KC-46 is US Air Forces third most expensive program after the F35 and the Long Range bomber and it is entering initial production

The US Air force awarded Boeing a $2.8 billion modification to a previously awarded contract for the first two lots of low-rate initial production of the KC-46A Pegasus refueling tanker. The KC-76A is based on the 767. Boeing designed the KC-46 to carry passengers, cargo and patients. The aircraft can detect, avoid, defeat and survive threats using multiple layers of protection, which will enable it to operate safely in medium-threat environments.

The agreement calls for a total of 19 aircraft, four spare engines and 10 wing refueling pod kits across both lots, the announcement states. Work will be performed in Seattle and completed by Aug. 24, 2018

The Air Force’s top priority programs are the F-35 Joint Strike Fighter, the Long Range Strike Bomber, and the KC-46 tanker

Technical challenges have resulted in program delays. Boeing had initially planned to deliver the first tranche of airplanes by August 2017, but that was pushed back until at least January 2018 in part because of parts of the aircraft needed to be reworked. Complete delivery of 179 tankers will be completed by 2027.

The Air Force plans to spend $48 billion to develop and build 179 of the planes to replace its aging fleet of KC-135s, according to Pentagon budget documents. Boeing forecasts an $80 billion global market for the new tankers.

The KC-46A will be able to refuel any fixed-wing receiver capable aircraft on any mission. This aircraft is equipped with a modernized KC-10 refueling boom integrated with proven fly-by-wire control system and delivering a fuel offload rate required for large aircraft. In addition, the hose and drogue system adds additional mission capability that is independently operable from the refueling boom system.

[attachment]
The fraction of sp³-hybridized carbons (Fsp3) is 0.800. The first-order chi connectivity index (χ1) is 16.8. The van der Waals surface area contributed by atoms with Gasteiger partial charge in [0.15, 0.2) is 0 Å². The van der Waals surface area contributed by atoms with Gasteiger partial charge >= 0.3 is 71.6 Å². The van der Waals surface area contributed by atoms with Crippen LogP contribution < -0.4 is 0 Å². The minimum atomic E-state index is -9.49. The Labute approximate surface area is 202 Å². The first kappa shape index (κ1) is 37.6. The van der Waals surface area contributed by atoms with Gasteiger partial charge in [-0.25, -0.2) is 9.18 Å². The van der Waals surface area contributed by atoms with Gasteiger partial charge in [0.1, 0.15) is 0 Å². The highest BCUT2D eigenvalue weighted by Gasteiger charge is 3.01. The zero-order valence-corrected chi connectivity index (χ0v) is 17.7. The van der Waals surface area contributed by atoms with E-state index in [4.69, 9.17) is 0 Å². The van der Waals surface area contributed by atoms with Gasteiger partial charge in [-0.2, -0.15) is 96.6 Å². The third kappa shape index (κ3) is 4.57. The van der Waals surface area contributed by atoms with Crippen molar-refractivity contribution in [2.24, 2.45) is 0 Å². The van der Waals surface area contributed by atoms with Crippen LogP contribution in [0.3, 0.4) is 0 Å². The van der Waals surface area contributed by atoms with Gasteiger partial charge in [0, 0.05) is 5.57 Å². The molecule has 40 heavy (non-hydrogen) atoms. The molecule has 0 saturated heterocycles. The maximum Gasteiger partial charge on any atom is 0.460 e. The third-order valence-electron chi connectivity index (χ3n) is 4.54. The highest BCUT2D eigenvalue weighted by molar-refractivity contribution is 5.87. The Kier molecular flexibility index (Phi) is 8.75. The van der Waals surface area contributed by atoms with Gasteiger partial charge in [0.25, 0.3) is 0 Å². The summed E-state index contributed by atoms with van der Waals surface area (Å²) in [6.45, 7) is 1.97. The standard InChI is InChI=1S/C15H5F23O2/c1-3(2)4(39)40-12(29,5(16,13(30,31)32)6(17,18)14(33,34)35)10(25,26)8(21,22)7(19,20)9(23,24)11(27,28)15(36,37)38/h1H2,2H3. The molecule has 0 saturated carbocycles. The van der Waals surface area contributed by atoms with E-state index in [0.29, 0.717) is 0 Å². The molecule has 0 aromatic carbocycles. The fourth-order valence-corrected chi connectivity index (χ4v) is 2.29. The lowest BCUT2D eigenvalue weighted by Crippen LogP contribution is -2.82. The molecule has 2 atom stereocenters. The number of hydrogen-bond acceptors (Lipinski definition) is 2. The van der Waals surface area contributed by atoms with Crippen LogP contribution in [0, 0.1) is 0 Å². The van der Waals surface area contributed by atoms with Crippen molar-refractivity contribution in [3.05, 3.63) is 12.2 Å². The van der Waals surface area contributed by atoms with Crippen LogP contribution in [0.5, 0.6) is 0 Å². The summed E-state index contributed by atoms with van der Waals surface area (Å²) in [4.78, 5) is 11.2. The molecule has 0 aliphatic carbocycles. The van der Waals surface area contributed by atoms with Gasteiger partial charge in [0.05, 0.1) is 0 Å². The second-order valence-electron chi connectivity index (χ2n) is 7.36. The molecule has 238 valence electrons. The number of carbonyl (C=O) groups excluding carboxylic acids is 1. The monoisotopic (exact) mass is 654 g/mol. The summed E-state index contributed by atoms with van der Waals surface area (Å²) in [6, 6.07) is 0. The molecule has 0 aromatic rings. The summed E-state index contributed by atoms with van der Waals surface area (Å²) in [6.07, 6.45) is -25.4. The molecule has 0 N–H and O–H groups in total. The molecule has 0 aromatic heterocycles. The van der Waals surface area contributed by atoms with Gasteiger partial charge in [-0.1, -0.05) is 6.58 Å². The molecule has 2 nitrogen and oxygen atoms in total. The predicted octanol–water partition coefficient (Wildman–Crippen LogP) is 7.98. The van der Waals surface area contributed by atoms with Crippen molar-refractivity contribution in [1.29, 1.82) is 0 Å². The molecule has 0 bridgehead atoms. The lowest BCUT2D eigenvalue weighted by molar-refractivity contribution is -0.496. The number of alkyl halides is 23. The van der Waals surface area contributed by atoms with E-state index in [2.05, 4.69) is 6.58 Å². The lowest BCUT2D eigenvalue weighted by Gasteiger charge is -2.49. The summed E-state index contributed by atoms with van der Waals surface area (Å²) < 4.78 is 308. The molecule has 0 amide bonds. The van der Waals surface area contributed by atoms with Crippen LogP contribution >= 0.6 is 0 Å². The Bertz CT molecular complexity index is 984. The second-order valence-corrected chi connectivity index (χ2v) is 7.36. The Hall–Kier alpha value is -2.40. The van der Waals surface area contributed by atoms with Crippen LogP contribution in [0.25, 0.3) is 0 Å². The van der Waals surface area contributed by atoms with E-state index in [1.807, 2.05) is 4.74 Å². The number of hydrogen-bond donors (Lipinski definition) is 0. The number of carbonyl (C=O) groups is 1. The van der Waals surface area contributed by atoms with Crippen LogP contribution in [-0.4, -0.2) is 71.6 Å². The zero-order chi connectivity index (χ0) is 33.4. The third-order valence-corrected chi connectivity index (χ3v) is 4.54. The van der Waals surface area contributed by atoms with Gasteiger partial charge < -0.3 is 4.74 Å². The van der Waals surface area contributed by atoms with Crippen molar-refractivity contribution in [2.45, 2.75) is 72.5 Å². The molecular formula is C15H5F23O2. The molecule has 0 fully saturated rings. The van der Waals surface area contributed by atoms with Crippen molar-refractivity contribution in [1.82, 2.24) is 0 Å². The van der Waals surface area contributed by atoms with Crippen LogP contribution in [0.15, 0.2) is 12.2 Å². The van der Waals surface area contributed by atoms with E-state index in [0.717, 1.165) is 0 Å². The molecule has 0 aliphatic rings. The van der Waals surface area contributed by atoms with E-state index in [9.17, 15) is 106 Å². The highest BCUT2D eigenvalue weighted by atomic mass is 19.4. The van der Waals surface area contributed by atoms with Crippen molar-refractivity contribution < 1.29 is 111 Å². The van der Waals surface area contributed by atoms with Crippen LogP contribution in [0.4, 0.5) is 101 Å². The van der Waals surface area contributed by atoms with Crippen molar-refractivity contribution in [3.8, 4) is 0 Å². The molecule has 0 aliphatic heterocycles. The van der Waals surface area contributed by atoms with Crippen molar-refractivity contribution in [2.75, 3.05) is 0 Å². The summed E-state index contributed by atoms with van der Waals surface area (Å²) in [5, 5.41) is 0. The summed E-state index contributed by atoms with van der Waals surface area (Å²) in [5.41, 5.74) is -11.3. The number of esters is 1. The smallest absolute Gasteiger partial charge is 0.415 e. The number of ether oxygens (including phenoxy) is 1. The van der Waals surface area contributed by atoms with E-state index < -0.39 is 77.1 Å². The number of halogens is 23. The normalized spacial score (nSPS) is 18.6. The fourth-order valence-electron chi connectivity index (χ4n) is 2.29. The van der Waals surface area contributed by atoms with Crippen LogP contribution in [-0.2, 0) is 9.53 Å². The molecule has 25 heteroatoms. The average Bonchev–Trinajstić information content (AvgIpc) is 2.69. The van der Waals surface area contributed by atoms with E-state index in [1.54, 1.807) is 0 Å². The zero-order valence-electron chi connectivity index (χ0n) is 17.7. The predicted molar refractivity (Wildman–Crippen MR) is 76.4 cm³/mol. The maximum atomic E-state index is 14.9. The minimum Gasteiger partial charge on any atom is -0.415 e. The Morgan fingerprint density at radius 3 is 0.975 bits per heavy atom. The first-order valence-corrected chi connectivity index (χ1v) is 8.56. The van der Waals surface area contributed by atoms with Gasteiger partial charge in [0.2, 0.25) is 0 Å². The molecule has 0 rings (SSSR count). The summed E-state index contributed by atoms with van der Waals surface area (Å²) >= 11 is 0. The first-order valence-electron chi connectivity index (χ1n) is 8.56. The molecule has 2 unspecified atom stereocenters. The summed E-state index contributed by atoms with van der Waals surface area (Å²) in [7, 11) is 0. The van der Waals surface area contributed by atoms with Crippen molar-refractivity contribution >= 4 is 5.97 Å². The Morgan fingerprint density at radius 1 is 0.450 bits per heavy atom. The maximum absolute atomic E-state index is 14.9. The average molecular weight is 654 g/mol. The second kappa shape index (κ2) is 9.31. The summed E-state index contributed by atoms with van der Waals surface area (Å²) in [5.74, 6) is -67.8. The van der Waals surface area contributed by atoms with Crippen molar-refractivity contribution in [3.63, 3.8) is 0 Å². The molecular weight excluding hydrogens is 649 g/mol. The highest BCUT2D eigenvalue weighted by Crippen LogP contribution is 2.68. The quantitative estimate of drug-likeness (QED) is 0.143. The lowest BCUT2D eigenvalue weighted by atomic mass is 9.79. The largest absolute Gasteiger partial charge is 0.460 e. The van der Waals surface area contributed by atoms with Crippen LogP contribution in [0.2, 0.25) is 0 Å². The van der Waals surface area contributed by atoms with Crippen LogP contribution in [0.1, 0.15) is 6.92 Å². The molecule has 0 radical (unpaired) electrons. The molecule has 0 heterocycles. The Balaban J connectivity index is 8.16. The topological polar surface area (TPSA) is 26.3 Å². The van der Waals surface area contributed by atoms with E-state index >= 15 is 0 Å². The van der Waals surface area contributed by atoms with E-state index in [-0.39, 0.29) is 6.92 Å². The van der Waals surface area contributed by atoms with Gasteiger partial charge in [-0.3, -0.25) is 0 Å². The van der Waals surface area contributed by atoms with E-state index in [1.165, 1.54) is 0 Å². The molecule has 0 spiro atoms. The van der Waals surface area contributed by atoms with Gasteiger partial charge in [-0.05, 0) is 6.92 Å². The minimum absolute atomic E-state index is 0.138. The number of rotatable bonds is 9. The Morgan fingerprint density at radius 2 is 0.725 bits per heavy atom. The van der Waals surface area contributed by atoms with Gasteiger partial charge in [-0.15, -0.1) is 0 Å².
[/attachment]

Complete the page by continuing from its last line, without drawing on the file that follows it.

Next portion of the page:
Two high-bypass turbofans, mounted under 34-degree swept wings, power the KC-46A to takeoff at gross weights up to 415,000 pounds. Nearly all internal fuel can be pumped through the boom, drogue and wing aerial refueling pods. The centerline drogue and wing aerial refueling pods are used to refuel aircraft fitted with probes. All aircraft will be configured for the installation of a multipoint refueling system.

MPRS configured aircraft will be capable of refueling two receiver aircraft simultaneously from special “pods” mounted under the wing. One crewmember known as the boom operator controls the boom, centerline drogue, and wing refueling pods during refueling operations. This new tanker utilizes an advanced KC-10 boom, a center mounted drogue and wing aerial refueling pods allowing it to refuel multiple types of receiver aircraft as well as foreign national aircraft on the same mission.

A cargo deck above the refueling system can accommodate a mix load of passengers, patients and cargo. The KC-46A can carry up to 18 463L cargo pallets. Seat tracks and the onboard cargo handling system make it possible to simultaneously carry palletized cargo, seats, and patient support pallets in a variety of combinations. The new tanker aircraft offers significantly increased cargo and aeromedical evacuation capabilities.

The aircrew compartment includes 15 permanent seats for aircrew which includes permanent seating for the aerial refueling operator and an aerial refueling instructor. Panoramic displays giving the ARO wing-tip to wing-tip situational awareness.

SOURCES- US Air Force, Defense Tech, Wikipedia, Boeing